Russia 31 July 2017.

Russia’s reclaiming of Crimea and its support for breakaway groups in eastern Ukraine led to American-led economic sanctions.  Putin’s sudden increased support for the Assad regime in Syria helped turn the tide in the civil war against American proxies.  Putin’s intervention in the American presidential election to the disadvantage of Hilary Clinton, led, first, to the expulsion of a number of Russian “diplomats” and, now, to the passage of further sanctions.

Vladimir Putin wanted Donald Trump elected president of the United States.  This is the gist of much of the explanation of the Russian intervention in the 2016 presidential election.  Trump had said many positive things about Putin, especially in comparison to President Barack Obama.  As President, Donald Trump would take a softer line toward Putin’s effort to get Russia back on its feet.  In particular, Putin hoped for an easing of the sanctions imposed after the Crimean and Ukrainian initiatives.[1]  “That bet has now backfired spectacularly.”  A huge majority in Congress supported the new sanctions.  Putin responded by ordering 755 American “diplomats” out of Russia.

That order has been portrayed as a dramatic further step in a downward spiral of Russo-American relations.  However, there is a certain dissonance between the American and Russian discourse on these developments.  Putin’s public announcement of the reductions “was free of bombast,” said one White House official.  Putin’s order on staff reductions doesn’t take effect until 1 September 2017.  So, there’s time to talk.  Then the staff reductions could be accomplished in a number of ways.  David Sanger calculates that there are 1,279 people employed at the American embassy in Moscow and three consulates.  Cutting 755 people from 1,279 would leave 524 people.  Of the 1,279 current total staff, 934 are “locally employed” people (i.e. Russians in non-sensitive areas).  That would leave 345 “diplomats” in place along with 119 over-weight, chain-smoking cleaning ladies.  Then there are all sorts of other American government employees from non-diplomatic agencies.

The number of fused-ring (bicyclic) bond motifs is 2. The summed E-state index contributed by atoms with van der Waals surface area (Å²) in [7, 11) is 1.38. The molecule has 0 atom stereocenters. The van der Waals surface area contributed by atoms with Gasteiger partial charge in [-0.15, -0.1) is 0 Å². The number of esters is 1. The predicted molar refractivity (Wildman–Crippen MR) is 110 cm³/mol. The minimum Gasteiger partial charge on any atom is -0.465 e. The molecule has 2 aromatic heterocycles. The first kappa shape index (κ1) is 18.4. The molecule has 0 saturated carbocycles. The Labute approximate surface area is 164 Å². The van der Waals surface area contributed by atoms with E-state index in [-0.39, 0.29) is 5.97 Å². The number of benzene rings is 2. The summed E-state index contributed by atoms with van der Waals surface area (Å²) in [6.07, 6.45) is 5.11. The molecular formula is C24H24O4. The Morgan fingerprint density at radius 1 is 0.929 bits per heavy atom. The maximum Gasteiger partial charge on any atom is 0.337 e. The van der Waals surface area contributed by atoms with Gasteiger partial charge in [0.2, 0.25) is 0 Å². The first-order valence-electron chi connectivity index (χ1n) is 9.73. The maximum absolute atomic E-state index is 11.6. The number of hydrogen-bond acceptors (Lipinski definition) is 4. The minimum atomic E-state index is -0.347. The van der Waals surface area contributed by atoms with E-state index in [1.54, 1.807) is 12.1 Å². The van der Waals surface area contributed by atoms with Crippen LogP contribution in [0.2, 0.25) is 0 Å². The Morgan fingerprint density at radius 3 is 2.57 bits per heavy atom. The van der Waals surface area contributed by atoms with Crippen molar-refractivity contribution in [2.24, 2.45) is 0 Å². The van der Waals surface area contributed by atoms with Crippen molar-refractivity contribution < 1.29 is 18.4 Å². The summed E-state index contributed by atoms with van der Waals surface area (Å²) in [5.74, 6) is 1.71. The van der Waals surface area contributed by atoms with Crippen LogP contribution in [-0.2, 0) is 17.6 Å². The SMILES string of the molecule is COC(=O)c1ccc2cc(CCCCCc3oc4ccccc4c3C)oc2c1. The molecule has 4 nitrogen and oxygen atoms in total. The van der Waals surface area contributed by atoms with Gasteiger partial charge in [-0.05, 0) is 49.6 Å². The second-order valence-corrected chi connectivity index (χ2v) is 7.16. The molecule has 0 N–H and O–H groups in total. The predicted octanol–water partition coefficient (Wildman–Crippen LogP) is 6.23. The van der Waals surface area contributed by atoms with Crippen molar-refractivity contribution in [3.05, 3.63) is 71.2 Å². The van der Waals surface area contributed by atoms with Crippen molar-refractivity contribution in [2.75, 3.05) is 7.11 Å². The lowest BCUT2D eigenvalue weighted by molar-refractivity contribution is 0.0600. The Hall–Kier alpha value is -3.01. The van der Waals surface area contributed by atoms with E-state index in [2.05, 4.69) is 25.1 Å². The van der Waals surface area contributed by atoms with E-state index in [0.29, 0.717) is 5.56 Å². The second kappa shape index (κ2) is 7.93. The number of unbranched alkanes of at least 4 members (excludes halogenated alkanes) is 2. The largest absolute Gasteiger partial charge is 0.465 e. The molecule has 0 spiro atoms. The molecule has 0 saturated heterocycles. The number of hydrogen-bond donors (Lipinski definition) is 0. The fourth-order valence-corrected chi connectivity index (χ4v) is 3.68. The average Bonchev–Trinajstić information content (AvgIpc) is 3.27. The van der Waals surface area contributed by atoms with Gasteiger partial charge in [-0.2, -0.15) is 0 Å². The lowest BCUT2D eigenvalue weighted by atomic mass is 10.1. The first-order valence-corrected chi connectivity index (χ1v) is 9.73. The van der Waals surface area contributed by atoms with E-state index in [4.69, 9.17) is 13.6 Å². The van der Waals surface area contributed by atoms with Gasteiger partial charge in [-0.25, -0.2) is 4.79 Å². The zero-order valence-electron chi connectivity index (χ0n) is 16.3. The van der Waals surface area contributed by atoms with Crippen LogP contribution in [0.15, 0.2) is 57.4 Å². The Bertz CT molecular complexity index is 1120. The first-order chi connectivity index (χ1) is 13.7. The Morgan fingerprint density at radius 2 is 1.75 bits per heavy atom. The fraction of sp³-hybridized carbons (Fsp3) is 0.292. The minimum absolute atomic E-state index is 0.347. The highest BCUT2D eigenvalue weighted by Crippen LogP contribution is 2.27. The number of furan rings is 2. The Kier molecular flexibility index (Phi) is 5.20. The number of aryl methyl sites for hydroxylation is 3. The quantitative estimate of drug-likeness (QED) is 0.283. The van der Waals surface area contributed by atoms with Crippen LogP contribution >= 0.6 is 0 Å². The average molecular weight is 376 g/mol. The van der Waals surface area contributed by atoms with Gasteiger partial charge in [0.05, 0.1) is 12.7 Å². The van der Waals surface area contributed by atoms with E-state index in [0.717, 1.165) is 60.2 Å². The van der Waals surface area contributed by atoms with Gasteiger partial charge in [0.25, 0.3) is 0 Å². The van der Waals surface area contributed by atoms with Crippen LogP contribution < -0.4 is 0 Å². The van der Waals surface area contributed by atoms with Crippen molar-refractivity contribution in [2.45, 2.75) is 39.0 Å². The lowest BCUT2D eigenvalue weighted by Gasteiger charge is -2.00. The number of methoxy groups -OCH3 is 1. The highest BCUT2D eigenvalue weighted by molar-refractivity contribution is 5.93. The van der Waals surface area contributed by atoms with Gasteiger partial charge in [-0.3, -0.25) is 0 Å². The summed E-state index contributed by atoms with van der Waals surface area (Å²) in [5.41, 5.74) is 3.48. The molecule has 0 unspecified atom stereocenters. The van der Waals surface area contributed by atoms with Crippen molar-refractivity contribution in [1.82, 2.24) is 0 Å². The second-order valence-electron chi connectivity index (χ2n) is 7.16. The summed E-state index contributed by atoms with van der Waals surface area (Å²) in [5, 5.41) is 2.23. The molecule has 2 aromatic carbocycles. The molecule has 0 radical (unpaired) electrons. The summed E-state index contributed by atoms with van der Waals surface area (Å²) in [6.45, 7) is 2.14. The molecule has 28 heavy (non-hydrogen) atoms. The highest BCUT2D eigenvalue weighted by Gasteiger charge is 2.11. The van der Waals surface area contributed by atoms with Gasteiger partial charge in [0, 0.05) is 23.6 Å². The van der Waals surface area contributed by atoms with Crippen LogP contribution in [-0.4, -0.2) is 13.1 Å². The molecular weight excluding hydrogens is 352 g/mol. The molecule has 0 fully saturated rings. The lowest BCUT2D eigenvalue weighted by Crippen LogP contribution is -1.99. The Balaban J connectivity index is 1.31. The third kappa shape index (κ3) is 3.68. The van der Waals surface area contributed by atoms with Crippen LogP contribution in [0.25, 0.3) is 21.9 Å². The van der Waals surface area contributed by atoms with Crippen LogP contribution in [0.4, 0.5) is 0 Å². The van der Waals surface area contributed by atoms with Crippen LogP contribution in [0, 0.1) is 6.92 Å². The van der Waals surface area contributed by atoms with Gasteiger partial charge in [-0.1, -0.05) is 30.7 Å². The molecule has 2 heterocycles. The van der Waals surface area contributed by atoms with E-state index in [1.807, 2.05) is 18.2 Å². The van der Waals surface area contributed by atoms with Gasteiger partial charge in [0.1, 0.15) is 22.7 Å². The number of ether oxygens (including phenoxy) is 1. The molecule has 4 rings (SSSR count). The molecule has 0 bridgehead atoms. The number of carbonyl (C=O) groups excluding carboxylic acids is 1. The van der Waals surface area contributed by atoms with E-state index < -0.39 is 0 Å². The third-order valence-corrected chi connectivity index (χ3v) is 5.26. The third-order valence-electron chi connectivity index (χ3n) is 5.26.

Rolf Mowatt-Larssen, a former American intelligence official and now director of intelligence and defense projects at the Belfer Center of the Kennedy School of Government, took a dispassionate approach.  He told Sanger that “We’ve been in a new Cold War for some time now.”  In his view, on the American side, “emotions took over the [Russo-American] relationship” late in the Obama administration.  First “fear,” and now “anger” drive American policy toward Russia.  “The Russians would have preferred not to head down this path, but Putin didn’t feel he had a choice but to respond in the classic tit-for-tat manner.”

In contrast, the American discourse emphasizes grave dangers.  Angela Stent argues that “One of Putin’s greatest goals is to assure Russia is treated as if it was still the Soviet Union, a nuclear power that has to be respected and feared.”  Dan Coats, the former Republican senator and current Director of National Intelligence (DNI), says that Russia is “trying to undermine Western democracy.”  James Clapper, predecessor to Coats as DNI, warned of “the very aggressive modernization program they’re embarked on with their strategic nuclear capability.”